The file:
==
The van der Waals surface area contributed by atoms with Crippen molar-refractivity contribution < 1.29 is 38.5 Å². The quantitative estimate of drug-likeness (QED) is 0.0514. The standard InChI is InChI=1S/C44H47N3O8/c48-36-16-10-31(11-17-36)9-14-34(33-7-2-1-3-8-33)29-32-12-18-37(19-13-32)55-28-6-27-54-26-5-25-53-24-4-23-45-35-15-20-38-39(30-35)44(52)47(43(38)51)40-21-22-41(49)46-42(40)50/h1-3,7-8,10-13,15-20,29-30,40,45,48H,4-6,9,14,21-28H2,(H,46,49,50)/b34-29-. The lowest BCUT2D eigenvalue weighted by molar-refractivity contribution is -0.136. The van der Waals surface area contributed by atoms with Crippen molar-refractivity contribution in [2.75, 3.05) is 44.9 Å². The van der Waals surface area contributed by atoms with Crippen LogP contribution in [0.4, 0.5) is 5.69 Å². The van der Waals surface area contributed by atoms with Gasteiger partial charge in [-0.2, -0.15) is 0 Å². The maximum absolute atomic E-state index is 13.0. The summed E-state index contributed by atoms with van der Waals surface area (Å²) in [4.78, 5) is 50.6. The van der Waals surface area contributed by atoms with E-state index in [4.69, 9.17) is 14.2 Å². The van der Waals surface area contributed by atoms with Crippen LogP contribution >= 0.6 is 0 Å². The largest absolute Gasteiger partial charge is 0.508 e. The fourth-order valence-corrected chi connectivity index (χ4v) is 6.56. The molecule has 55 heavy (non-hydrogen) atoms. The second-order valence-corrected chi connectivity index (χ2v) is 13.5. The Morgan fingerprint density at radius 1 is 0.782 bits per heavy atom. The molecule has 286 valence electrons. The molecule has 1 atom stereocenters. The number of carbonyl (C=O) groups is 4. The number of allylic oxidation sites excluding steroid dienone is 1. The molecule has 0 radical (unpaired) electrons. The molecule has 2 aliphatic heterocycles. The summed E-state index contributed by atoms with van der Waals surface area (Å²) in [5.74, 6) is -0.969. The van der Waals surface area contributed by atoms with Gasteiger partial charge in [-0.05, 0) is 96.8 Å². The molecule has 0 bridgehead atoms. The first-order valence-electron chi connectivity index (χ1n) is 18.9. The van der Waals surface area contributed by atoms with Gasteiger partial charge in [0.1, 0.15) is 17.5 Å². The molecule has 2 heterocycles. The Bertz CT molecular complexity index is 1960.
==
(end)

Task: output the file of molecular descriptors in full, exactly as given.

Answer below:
The van der Waals surface area contributed by atoms with Crippen molar-refractivity contribution < 1.29 is 38.5 Å². The quantitative estimate of drug-likeness (QED) is 0.0514. The standard InChI is InChI=1S/C44H47N3O8/c48-36-16-10-31(11-17-36)9-14-34(33-7-2-1-3-8-33)29-32-12-18-37(19-13-32)55-28-6-27-54-26-5-25-53-24-4-23-45-35-15-20-38-39(30-35)44(52)47(43(38)51)40-21-22-41(49)46-42(40)50/h1-3,7-8,10-13,15-20,29-30,40,45,48H,4-6,9,14,21-28H2,(H,46,49,50)/b34-29-. The lowest BCUT2D eigenvalue weighted by molar-refractivity contribution is -0.136. The van der Waals surface area contributed by atoms with Crippen molar-refractivity contribution in [2.75, 3.05) is 44.9 Å². The van der Waals surface area contributed by atoms with Crippen LogP contribution in [0.4, 0.5) is 5.69 Å². The van der Waals surface area contributed by atoms with Gasteiger partial charge in [-0.2, -0.15) is 0 Å². The maximum absolute atomic E-state index is 13.0. The summed E-state index contributed by atoms with van der Waals surface area (Å²) in [4.78, 5) is 50.6. The van der Waals surface area contributed by atoms with E-state index in [4.69, 9.17) is 14.2 Å². The van der Waals surface area contributed by atoms with Crippen LogP contribution >= 0.6 is 0 Å². The largest absolute Gasteiger partial charge is 0.508 e. The fourth-order valence-corrected chi connectivity index (χ4v) is 6.56. The molecule has 55 heavy (non-hydrogen) atoms. The second-order valence-corrected chi connectivity index (χ2v) is 13.5. The Morgan fingerprint density at radius 1 is 0.782 bits per heavy atom. The molecule has 286 valence electrons. The molecule has 1 atom stereocenters. The number of carbonyl (C=O) groups is 4. The number of allylic oxidation sites excluding steroid dienone is 1. The molecule has 0 radical (unpaired) electrons. The molecule has 2 aliphatic heterocycles. The summed E-state index contributed by atoms with van der Waals surface area (Å²) in [5.74, 6) is -0.969. The van der Waals surface area contributed by atoms with Gasteiger partial charge in [-0.05, 0) is 96.8 Å². The molecule has 0 bridgehead atoms. The first-order valence-electron chi connectivity index (χ1n) is 18.9. The van der Waals surface area contributed by atoms with Gasteiger partial charge in [0.1, 0.15) is 17.5 Å². The molecule has 2 heterocycles. The Bertz CT molecular complexity index is 1960.